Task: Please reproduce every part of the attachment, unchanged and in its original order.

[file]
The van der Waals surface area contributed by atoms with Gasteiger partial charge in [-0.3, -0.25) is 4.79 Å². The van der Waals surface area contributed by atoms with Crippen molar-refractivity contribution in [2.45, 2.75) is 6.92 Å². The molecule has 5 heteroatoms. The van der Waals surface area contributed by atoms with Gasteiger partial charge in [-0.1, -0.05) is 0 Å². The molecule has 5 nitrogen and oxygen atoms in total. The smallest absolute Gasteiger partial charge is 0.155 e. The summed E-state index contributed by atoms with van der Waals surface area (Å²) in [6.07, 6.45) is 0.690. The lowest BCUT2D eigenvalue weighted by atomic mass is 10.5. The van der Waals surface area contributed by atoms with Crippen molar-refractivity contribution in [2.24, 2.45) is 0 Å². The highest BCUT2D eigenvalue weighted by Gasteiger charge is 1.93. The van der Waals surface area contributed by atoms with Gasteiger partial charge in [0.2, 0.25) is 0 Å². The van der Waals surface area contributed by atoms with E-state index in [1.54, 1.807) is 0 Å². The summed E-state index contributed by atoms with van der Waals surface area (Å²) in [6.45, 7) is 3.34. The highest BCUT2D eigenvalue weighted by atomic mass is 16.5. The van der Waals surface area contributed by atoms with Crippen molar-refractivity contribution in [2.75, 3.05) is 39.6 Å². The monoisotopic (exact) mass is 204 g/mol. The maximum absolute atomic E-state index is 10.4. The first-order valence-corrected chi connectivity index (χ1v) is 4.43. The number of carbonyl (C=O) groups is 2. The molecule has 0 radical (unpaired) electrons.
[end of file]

The van der Waals surface area contributed by atoms with Gasteiger partial charge in [-0.3, -0.25) is 4.79 Å². The van der Waals surface area contributed by atoms with Crippen molar-refractivity contribution in [2.45, 2.75) is 6.92 Å². The molecule has 5 heteroatoms. The van der Waals surface area contributed by atoms with Gasteiger partial charge in [-0.1, -0.05) is 0 Å². The molecule has 5 nitrogen and oxygen atoms in total. The smallest absolute Gasteiger partial charge is 0.155 e. The summed E-state index contributed by atoms with van der Waals surface area (Å²) in [6.07, 6.45) is 0.690. The lowest BCUT2D eigenvalue weighted by atomic mass is 10.5. The van der Waals surface area contributed by atoms with Crippen molar-refractivity contribution in [2.24, 2.45) is 0 Å². The highest BCUT2D eigenvalue weighted by Gasteiger charge is 1.93. The van der Waals surface area contributed by atoms with Gasteiger partial charge in [0.2, 0.25) is 0 Å². The van der Waals surface area contributed by atoms with E-state index in [1.54, 1.807) is 0 Å². The summed E-state index contributed by atoms with van der Waals surface area (Å²) in [6.45, 7) is 3.34. The highest BCUT2D eigenvalue weighted by atomic mass is 16.5. The van der Waals surface area contributed by atoms with Crippen molar-refractivity contribution in [2.75, 3.05) is 39.6 Å². The monoisotopic (exact) mass is 204 g/mol. The maximum absolute atomic E-state index is 10.4. The first-order valence-corrected chi connectivity index (χ1v) is 4.43. The number of carbonyl (C=O) groups is 2. The molecule has 0 radical (unpaired) electrons.